Newspaper article

From Outbursts to Self-Realization: How One 14-Year-Old Student Is Benefiting from Restorative Practices

Newspaper article

From Outbursts to Self-Realization: How One 14-Year-Old Student Is Benefiting from Restorative Practices

Article excerpt

"Breathe in. Breathe out," Damien says five times, exaggerating the inhale and exhale as three peers and two teachers follow his lead. They're all sitting in a tight circle at the back of an eighth- grade special education classroom at Farnsworth Aerospace in St. Paul.

The only other person in the room is a petite boy with glasses. He's opted out of the circle for today. Something's got him upset -- an unrequited love, his teacher suspects -- and he's all clammed up: head down, eyes watering. The others don't let this distract them, though. They've got other things on their minds, other emotions to control and urges to suppress.

The calm inherent in the scene is striking. At the start of today's class, Damien -- a 14-year-old dressed in a black graphic T- shirt, khaki pants and worn Air Jordans -- couldn't stay seated at his table. He had energy to burn and, without a clearly defined task, was drawn to any number of distractions, including an open space in the middle of the classroom wide enough to practice a dance move. Now, thanks to the circle, he's settled down to a simmer.

Following the breathing exercise, Damien asks the teacher for his preferred talking stick -- the one he decorated with green and yellow yarn in tribute to his favorite football team -- which will be passed around the circle to designate whose turn it is to speak as they share how they're feeling, reflect on the past few days, and discuss their weekend plans. At the front of the classroom, a color- coded chart of emotional zones -- happy, sad, tired, bored, etc. -- is projected on a whiteboard to help guide the discussion.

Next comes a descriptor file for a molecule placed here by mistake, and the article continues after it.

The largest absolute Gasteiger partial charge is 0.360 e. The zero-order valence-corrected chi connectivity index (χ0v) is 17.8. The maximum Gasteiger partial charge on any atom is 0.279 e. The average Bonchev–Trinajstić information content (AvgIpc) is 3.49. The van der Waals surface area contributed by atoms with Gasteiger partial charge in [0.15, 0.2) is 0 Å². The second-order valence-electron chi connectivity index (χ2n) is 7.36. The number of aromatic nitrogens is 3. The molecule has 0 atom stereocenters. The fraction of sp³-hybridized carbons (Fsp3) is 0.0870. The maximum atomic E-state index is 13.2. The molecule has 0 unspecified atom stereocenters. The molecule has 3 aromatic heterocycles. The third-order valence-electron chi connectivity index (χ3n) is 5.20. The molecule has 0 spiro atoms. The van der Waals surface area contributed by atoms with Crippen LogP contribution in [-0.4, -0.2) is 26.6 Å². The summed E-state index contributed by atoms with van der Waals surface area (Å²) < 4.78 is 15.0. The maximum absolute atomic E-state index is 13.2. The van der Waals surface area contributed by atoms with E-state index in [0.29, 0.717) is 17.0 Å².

"I'm green and blue because I'm happy today and I'm thinking about my grandpa," says Damien, who is the eldest of three boys in a single-parent household.

Most students know the chart by heart, but it serves as a good reference for two girls who come late to the classroom and join the circle mid-way through. They bring a "yellow" (silly or goofy) energy to the group. One is crunching on a hard piece of candy and struggling to hold back a fit of laugher. When her even more assertive friend gets ahold of the talking stick, she declares with a mischievous smile, "I don't like school."

As they move on to discussing their weekend plans, which include events at the Cinco de Mayo celebration, the circle's first principle -- no interrupting, even if it's out of sheer enthusiasm - - begins to break down. That's the teacher's cue to wrap things up. (This pre-class circle exercise had already served its purpose, since everyone has had an opportunity to express themself.)

This proactive, relationship-building circle is part of a larger behavioral management model called restorative practices, which uses various circle conversations to help follow-up on disciplinary episodes, resolve conflicts and manage emotions. The overall goal is to help students and teachers participate in guided exercises to reach a place of common ground, anticipate future outbursts, and create strategies for altering a student's emotional trajectory.

On May 16, St. Paul Public School officials awarded $150,000 in dedicated restorative practices funding to Farnsworth Aerospace's middle school campus (grades 5-8), along with five other schools, for the 2016-17 school year. While the district will be pouring $4.4 million into this initiative over the course of the next three years, success largely depends on the willingness of teachers and students to step outside of their comfort zones and be real with each other. Damien's transformation speaks to the growth that can take place when all of the right pieces are in place.

Anger management

Upon entering middle school, Damien (not his real name) quickly developed a reputation as an explosive student. He didn't have any close friends because his outbursts were so unpredictable, and he began racking up suspensions at an alarming rate.

Worried about her son's behavior patterns, Damien's mother approached his teachers early on, questioning whether Farnsworth was a good fit. …

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